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Celeste Martinez 1K
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HW 1.5

Postby Celeste Martinez 1K » Thu Apr 12, 2018 3:00 am

The homework problem asks us to "arrange the following types of photons of electromagnetic radiation in order of increasing energy: y-rays, visible light, ultraviolet radiation, microwaves, x-rays"
Are we suppose to look at an image/chart in order to figure this out or are we suppose to calculate the energy on our own?

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Re: HW 1.5  [ENDORSED]

Postby nelquosey » Thu Apr 12, 2018 9:45 am

To calculate anything about frequency or energy you would need to be given wavelength. This question is testing general knowledge of electromagnetic radiation. The question assumes that you know the order.

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Re: HW 1.5

Postby EllenRenskoff-1C » Thu Apr 12, 2018 10:48 am

The answer key says that gamma rays have the highest energy, though in table 1.1 on pg. 4 it did not seem like there was enough information to distinguish whether x-rays or gamma rays have higher energy. How would we figure out which one has the higher amount of energy in a problem that's more general like this one?

Caitlyn Ponce 1L
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Re: HW 1.5

Postby Caitlyn Ponce 1L » Thu Apr 12, 2018 8:35 pm

I also had the same question. X-rays and gamma rays have identical information in the previously mentioned table and I'm not sure how to differentiate the two.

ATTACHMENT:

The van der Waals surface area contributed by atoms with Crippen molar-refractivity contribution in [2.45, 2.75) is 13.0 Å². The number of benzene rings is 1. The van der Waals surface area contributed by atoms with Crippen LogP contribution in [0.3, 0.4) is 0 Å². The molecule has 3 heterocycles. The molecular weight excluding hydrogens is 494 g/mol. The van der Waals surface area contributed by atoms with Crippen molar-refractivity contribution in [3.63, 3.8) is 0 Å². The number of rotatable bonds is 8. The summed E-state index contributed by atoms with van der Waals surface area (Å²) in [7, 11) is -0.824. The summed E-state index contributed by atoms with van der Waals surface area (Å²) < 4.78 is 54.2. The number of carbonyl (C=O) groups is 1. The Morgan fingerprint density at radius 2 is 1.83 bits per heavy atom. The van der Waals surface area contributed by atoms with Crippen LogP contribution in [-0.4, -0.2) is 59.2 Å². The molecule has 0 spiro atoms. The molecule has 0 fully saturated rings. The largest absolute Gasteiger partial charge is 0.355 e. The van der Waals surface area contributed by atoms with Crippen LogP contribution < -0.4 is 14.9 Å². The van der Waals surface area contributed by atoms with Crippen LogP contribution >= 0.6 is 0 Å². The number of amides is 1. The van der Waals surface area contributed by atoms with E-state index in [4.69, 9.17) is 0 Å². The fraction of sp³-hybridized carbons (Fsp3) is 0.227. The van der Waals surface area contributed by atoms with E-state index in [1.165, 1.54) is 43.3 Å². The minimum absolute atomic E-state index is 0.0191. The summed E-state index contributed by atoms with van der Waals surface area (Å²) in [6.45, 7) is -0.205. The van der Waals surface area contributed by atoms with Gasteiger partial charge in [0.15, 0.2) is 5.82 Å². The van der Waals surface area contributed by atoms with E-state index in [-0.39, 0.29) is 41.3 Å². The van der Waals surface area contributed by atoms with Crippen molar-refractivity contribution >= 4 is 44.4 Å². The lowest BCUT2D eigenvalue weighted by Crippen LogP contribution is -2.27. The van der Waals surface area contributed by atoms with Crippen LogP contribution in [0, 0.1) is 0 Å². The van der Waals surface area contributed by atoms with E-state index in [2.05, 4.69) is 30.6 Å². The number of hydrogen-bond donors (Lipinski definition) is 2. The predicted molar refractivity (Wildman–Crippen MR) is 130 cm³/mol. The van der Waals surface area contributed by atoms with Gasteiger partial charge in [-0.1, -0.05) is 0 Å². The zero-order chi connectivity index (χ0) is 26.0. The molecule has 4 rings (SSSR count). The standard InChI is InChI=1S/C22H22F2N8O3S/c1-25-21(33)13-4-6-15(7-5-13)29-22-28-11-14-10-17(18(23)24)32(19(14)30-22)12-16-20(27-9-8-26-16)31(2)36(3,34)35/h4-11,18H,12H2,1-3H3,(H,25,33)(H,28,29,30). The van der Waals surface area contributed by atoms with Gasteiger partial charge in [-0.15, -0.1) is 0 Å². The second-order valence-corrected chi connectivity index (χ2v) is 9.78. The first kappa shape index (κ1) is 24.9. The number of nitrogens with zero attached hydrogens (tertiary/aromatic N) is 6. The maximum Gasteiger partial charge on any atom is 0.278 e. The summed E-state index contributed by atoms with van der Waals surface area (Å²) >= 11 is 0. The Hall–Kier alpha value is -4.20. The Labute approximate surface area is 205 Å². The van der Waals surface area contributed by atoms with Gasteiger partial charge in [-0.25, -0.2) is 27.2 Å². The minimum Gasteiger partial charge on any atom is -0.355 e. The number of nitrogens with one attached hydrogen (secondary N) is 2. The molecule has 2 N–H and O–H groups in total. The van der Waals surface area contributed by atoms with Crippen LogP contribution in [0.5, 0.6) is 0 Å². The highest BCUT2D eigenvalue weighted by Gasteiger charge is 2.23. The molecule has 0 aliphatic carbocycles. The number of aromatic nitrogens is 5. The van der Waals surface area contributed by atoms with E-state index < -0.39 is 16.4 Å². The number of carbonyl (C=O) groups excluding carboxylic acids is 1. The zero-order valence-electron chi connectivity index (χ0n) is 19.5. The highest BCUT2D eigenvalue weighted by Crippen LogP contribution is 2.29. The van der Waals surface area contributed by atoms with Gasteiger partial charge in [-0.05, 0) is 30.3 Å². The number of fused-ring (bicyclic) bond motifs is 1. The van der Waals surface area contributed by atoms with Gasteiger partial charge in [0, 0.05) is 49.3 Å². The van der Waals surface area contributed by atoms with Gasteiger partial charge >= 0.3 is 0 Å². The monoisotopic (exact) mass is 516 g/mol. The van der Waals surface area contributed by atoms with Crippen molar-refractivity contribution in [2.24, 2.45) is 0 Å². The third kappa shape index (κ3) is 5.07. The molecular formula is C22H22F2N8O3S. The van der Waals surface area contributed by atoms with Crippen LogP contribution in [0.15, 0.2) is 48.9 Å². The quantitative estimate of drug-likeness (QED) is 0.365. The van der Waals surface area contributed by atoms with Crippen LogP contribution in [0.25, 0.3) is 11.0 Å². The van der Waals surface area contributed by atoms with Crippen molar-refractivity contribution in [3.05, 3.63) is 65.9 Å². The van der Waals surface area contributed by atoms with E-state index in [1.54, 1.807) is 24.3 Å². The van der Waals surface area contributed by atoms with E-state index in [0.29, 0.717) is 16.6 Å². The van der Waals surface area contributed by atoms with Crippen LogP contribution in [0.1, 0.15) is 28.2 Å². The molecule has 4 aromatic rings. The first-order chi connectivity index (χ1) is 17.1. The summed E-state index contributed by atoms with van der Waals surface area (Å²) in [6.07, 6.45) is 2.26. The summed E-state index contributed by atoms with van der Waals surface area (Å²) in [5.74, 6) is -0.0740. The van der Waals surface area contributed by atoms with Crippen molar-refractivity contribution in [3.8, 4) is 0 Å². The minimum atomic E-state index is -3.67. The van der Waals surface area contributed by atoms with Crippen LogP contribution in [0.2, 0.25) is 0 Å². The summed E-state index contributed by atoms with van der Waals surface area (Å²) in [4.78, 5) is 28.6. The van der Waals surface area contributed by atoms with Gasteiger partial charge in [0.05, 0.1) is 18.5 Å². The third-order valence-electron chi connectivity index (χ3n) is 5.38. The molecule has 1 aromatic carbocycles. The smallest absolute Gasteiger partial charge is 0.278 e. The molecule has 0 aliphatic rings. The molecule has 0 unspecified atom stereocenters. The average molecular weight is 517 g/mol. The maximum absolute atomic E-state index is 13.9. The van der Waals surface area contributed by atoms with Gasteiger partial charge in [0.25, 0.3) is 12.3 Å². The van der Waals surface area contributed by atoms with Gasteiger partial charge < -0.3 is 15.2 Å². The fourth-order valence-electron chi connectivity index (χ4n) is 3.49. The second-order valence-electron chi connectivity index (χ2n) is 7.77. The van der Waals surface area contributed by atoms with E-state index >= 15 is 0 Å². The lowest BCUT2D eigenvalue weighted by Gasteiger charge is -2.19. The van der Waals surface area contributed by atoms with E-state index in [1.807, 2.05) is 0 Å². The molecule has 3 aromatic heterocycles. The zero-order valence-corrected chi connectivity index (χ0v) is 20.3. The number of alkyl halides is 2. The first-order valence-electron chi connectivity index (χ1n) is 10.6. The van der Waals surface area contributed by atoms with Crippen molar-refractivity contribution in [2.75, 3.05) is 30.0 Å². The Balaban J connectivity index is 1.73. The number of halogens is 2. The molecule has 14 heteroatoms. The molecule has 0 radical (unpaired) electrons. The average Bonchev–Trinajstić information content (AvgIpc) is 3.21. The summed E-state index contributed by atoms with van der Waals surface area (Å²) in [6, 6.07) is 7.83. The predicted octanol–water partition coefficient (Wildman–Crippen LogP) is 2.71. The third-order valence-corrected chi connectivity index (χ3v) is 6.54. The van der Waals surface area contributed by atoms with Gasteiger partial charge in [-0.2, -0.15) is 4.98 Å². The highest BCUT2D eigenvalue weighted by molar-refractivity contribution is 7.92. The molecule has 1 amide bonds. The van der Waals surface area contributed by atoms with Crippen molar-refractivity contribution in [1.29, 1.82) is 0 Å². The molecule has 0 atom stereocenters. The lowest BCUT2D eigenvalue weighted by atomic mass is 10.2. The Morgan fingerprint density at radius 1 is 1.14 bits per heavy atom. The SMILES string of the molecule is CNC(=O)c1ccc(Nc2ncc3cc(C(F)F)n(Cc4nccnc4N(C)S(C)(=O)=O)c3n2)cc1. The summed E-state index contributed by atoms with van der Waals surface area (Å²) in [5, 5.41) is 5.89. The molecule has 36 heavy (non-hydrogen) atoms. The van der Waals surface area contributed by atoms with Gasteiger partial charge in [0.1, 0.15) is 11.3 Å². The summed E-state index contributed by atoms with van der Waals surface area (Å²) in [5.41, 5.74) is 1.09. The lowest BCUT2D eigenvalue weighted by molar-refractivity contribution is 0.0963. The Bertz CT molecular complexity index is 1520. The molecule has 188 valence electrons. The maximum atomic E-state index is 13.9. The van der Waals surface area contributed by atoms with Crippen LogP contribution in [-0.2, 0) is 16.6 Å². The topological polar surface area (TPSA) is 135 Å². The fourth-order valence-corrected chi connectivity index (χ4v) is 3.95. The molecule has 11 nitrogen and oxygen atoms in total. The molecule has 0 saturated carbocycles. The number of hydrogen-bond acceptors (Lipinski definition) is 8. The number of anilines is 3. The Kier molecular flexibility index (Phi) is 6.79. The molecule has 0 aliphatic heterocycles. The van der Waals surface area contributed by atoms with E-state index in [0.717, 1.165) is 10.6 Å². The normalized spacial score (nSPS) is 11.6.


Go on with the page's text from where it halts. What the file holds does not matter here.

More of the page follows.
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Re: HW 1.5

Postby AnthonyDis1A » Fri Apr 13, 2018 11:01 am

The textbook table is technically correct since the energy potential of both waves have a lot of overlap. However, one can differentiate the two conceptually: gamma rays are nuclear in origin, whereas X-rays have an electronic source. I guess the solution ranked gamma radiation as higher in energy than X-rays because most gamma radiation examples (i.e. nucleus decay) are harnessed more frequently, man-made or not, and inflict actual/potential destruction (i.e. bombs or spontaneous solar eruptions). (?)

Jacy Black 1C
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Re: HW 1.5

Postby Jacy Black 1C » Sat Apr 14, 2018 1:08 pm

I had the same question for 1.5. I think the key is the combination of two things: the table on pg. 4 as someone else noted above, and the table on pg.6 showing the electromagnetic spectrum and the range of wavelengths. While table 1.1 on page 4 differentiates different energy levels for most of the different waves of light, it doesn't differentiate between the energy levels for X-rays and "v"-rays. Figure 1.9 on page 6 shows the wavelengths of the different light waves. If you remember,

-energy is proportional to the frequency, and therefore energy has an inverse relationship to the wavelength.

Figure 1.9 shows the wavelengths, differentiating between the X-rays and the "v"-rays. With the knowledge that the higher energy light wave is the one with the shortest wavelength, it is clear that the v-rays have the highest energy.

I hope this helps!

Joanna Pham - 2D
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Re: HW 1.5

Postby Joanna Pham - 2D » Sat Apr 14, 2018 11:58 pm

If we were given a question like this on a test, will we be expected to remember where each category falls on the electromagnetic spectrum?

Also, why is it that Energy = (wavelength)*(frequency)? This appears to follow the equation given in the book, c=(wavelength)*(frequency), but why isn’t c being used here? We are given the value of c, but I don’t see why you could change it to calculate the energy of something such as the UV rays..

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Re: HW 1.5

Postby Chem_Mod » Sun Apr 15, 2018 7:04 pm

You should familiarize with the relative order of the different types of electromagnetic waves.

With regards to confusion of x-rays and gamma-rays, gamma-rays have the higher frequency and the higher energy of the two.

Energy of a photon = h*frequency

c = wavelength*frequency.

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